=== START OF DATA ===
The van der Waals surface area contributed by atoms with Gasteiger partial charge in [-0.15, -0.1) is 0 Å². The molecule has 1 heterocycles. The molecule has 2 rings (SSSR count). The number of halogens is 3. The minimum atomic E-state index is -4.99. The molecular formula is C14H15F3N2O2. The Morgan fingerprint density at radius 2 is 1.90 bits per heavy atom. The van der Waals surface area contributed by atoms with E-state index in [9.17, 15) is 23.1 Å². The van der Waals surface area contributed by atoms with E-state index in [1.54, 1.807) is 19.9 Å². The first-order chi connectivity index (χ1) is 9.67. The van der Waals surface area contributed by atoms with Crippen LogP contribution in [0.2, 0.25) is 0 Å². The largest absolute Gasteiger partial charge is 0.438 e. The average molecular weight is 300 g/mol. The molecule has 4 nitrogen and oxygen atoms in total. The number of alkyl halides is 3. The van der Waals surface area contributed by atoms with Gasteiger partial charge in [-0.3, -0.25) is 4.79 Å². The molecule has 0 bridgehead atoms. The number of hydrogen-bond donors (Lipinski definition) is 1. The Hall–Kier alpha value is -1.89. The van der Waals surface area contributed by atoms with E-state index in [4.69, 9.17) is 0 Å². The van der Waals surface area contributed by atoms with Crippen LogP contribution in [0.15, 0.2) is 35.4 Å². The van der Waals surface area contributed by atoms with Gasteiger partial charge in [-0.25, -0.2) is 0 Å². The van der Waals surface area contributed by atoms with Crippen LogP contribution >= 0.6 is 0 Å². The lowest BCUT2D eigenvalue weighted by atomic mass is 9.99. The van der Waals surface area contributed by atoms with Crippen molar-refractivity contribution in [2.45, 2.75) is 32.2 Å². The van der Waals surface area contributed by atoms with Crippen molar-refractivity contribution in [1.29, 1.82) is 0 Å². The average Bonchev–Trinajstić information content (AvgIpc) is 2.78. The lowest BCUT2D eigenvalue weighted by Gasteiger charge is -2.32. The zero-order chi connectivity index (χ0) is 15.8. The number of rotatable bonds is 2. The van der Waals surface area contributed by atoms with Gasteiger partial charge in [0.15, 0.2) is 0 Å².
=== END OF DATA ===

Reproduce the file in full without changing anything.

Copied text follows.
The van der Waals surface area contributed by atoms with Gasteiger partial charge in [-0.15, -0.1) is 0 Å². The molecule has 1 heterocycles. The molecule has 2 rings (SSSR count). The number of halogens is 3. The minimum atomic E-state index is -4.99. The molecular formula is C14H15F3N2O2. The Morgan fingerprint density at radius 2 is 1.90 bits per heavy atom. The van der Waals surface area contributed by atoms with E-state index in [9.17, 15) is 23.1 Å². The van der Waals surface area contributed by atoms with E-state index in [1.54, 1.807) is 19.9 Å². The first-order chi connectivity index (χ1) is 9.67. The van der Waals surface area contributed by atoms with Crippen LogP contribution in [0.2, 0.25) is 0 Å². The largest absolute Gasteiger partial charge is 0.438 e. The average molecular weight is 300 g/mol. The molecule has 4 nitrogen and oxygen atoms in total. The number of alkyl halides is 3. The van der Waals surface area contributed by atoms with Gasteiger partial charge in [-0.3, -0.25) is 4.79 Å². The molecule has 0 bridgehead atoms. The number of hydrogen-bond donors (Lipinski definition) is 1. The Hall–Kier alpha value is -1.89. The van der Waals surface area contributed by atoms with E-state index in [4.69, 9.17) is 0 Å². The van der Waals surface area contributed by atoms with Crippen LogP contribution in [0.15, 0.2) is 35.4 Å². The van der Waals surface area contributed by atoms with Gasteiger partial charge in [-0.25, -0.2) is 0 Å². The van der Waals surface area contributed by atoms with Crippen LogP contribution >= 0.6 is 0 Å². The lowest BCUT2D eigenvalue weighted by atomic mass is 9.99. The van der Waals surface area contributed by atoms with Crippen molar-refractivity contribution in [2.45, 2.75) is 32.2 Å². The van der Waals surface area contributed by atoms with Crippen molar-refractivity contribution in [1.29, 1.82) is 0 Å². The average Bonchev–Trinajstić information content (AvgIpc) is 2.78. The lowest BCUT2D eigenvalue weighted by Gasteiger charge is -2.32. The zero-order chi connectivity index (χ0) is 15.8. The number of rotatable bonds is 2. The van der Waals surface area contributed by atoms with Gasteiger partial charge in [0.15, 0.2) is 0 Å².